|David Ortiz reportedly finishes third in Boston mayoral race||11.08.13 at 8:45 am ET|
David Ortiz‘s popularity in Boston might be at an all-time high after he led the Red Sox to the World Series championship last month.
That is no more evident than in a report that Ortiz finished third in the Boston mayoral election Tuesday, receiving more write-in votes than anyone else. A total of 560 write-in votes were cast, according to election officials, but the number that Ortiz received was not released.
Martin Walsh won the race to succeed Thomas Menino with 72,514 votes, beating John Connolly (67,606).
|World Series media roundup: New York paper tabs David Ortiz ‘the current Mr. October’||10.31.13 at 10:46 am ET|
It would be an understatement to say that David Ortiz has been an integral piece of the Red Sox’ dominance over the last decade.
Ever since he was signed by Boston on Jan. 22, 2003, Ortiz has been part of a franchise that has collected three World Series championships. Ortiz also has collected his fair share of individual accolades, as he’s been named to the All Star Game nine times with Boston while also earning the 2004 ALCS MVP and, Wednesday night, the 2013 World Series MVP.
While Ortiz has earned the admiration of millions of Sox fans, even the New York media is beginning to give the Boston designated hitter the respect he deserves in the aftermath of Boston’s improbable run to the franchise’s eighth World Series title.
The New York Post’s Ken Davidoff penned a piece describing Ortiz as “the current Mr. October.”
Ortiz finished off his third Fall Classic with an incredible line of .688/.760/1.188. In his World Series career, Ortiz is hitting an astounding .454 (20-for-44), the best batting average for a player with over 5o plate appearances in the series.
• The New York Times’ Tyler Kepner kept up the New York sportswriters’ appreciation of the Sox organization, as he wrote an article praising the team’s quick turnaround from last place in the division in 2012 to World Series champions just a year later.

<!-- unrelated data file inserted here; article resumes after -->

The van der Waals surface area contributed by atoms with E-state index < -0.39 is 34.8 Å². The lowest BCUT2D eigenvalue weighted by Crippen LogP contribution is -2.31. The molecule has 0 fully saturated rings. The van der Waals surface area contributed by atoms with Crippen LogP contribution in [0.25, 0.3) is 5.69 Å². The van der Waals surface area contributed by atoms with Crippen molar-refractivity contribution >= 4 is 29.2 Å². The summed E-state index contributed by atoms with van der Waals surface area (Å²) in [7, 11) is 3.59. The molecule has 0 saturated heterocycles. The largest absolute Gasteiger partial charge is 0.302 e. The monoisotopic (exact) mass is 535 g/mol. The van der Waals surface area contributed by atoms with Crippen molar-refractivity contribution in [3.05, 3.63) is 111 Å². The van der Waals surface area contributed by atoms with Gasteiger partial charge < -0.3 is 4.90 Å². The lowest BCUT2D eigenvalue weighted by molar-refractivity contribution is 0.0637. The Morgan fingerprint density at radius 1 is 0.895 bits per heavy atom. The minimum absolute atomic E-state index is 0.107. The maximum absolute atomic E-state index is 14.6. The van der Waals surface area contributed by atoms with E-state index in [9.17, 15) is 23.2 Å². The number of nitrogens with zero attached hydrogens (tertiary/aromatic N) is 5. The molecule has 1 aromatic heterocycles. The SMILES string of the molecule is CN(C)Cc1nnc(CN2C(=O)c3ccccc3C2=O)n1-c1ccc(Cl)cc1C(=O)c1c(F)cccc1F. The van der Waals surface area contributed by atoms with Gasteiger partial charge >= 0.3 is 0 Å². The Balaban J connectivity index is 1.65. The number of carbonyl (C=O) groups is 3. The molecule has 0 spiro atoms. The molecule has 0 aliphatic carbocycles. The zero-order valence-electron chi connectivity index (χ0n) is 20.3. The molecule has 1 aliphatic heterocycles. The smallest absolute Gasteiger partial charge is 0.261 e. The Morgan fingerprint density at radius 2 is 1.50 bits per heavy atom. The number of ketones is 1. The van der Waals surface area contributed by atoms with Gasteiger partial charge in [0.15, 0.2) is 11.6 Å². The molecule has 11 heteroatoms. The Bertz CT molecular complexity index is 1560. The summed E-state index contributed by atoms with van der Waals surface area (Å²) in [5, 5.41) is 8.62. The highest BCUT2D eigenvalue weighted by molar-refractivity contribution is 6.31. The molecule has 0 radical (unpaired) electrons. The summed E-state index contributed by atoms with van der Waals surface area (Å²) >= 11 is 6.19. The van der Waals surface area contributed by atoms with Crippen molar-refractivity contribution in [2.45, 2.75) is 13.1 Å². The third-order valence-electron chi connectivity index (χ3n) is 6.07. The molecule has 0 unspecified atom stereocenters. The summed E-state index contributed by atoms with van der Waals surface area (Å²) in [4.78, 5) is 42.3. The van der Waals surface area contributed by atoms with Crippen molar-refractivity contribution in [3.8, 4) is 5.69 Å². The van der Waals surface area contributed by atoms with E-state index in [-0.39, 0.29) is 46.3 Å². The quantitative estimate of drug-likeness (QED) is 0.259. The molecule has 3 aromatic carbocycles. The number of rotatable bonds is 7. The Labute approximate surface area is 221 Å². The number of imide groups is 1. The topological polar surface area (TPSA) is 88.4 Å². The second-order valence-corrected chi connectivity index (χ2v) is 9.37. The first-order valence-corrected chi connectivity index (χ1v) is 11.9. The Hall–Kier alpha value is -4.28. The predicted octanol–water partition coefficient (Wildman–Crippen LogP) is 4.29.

Kepner praised general manager Ben Cherington‘s moves after clearing the Sox clubhouse of players such as Josh Beckett, Adrian Gonzalez and Carl Crawford in a 2012 deal with the Dodgers. With over $270 million saved with that blockbuster move, Cherington used the team’s financial flexibility to sign players such as Jonny Gomes, Shane Victorino, David Ross, Mike Napoli and Koji Uehara, each of whom made major contributions to the team this season.
• The Huffington Post chose to cover the celebrations going on outside of Fenway Park, as thousands of excited fans immediately rushed to the Boston Marathon finish line on Boylston Street to revel in the Sox victory.
More fans likely will line Boylston in the coming days, as the Red Sox’ “rolling rally” parade will take place on Saturday.
|Buster Olney on M&M: ‘I don’t understand the logic’ of pitching to David Ortiz||10.30.13 at 1:55 pm ET|
ESPN’s Buster Olney joined Mut & Merloni on Wednesday to preview Game 6 of the World Series, and recount Game 5 as well.
The Red Sox and Cardinals meet on Wednesday at Fenway Park with Boston one game away from winning the Fall Classic after Monday’s 3-1 win. Cardinals starter Adam Wainwright opted to pitch to David Ortiz, and like he’s been doing all postseason, Ortiz made the opposition pay, this time with three hits, including an RBI double in the first inning, to up his World Series average to .733.